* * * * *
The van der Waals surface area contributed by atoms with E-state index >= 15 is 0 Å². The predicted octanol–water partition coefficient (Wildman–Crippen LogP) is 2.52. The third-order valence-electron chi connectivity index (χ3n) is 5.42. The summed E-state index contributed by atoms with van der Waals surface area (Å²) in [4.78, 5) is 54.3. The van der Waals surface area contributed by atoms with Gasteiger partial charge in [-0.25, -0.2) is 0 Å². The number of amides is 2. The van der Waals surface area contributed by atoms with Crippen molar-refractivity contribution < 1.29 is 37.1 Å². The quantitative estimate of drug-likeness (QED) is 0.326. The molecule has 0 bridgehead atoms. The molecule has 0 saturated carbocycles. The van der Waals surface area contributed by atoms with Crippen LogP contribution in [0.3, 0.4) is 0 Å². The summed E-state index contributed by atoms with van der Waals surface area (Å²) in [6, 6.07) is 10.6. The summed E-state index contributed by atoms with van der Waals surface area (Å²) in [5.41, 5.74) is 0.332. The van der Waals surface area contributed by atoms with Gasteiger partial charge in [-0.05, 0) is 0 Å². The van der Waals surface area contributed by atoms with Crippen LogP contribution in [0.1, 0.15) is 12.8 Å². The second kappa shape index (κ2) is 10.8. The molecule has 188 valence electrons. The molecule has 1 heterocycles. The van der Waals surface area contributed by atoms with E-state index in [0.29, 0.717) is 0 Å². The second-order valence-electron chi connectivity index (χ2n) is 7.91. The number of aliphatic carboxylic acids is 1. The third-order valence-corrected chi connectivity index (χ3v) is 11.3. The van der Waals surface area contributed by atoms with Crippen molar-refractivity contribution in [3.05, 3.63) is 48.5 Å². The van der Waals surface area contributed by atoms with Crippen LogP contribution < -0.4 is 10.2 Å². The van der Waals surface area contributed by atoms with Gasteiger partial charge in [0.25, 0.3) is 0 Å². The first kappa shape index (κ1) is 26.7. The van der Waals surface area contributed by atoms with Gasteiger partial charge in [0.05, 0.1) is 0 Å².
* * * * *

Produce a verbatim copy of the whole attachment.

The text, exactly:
The van der Waals surface area contributed by atoms with E-state index >= 15 is 0 Å². The predicted octanol–water partition coefficient (Wildman–Crippen LogP) is 2.52. The third-order valence-electron chi connectivity index (χ3n) is 5.42. The summed E-state index contributed by atoms with van der Waals surface area (Å²) in [4.78, 5) is 54.3. The van der Waals surface area contributed by atoms with Gasteiger partial charge in [-0.25, -0.2) is 0 Å². The number of amides is 2. The van der Waals surface area contributed by atoms with Crippen molar-refractivity contribution < 1.29 is 37.1 Å². The quantitative estimate of drug-likeness (QED) is 0.326. The molecule has 0 bridgehead atoms. The molecule has 0 saturated carbocycles. The van der Waals surface area contributed by atoms with Crippen LogP contribution in [0.3, 0.4) is 0 Å². The summed E-state index contributed by atoms with van der Waals surface area (Å²) in [6, 6.07) is 10.6. The summed E-state index contributed by atoms with van der Waals surface area (Å²) in [5.41, 5.74) is 0.332. The van der Waals surface area contributed by atoms with Gasteiger partial charge in [-0.05, 0) is 0 Å². The van der Waals surface area contributed by atoms with Crippen LogP contribution in [0.1, 0.15) is 12.8 Å². The second kappa shape index (κ2) is 10.8. The molecule has 188 valence electrons. The molecule has 1 heterocycles. The van der Waals surface area contributed by atoms with E-state index in [0.29, 0.717) is 0 Å². The second-order valence-electron chi connectivity index (χ2n) is 7.91. The number of aliphatic carboxylic acids is 1. The third-order valence-corrected chi connectivity index (χ3v) is 11.3. The van der Waals surface area contributed by atoms with Crippen molar-refractivity contribution in [3.05, 3.63) is 48.5 Å². The van der Waals surface area contributed by atoms with Crippen LogP contribution < -0.4 is 10.2 Å². The van der Waals surface area contributed by atoms with Gasteiger partial charge in [0.25, 0.3) is 0 Å². The first kappa shape index (κ1) is 26.7. The van der Waals surface area contributed by atoms with Gasteiger partial charge in [0.05, 0.1) is 0 Å².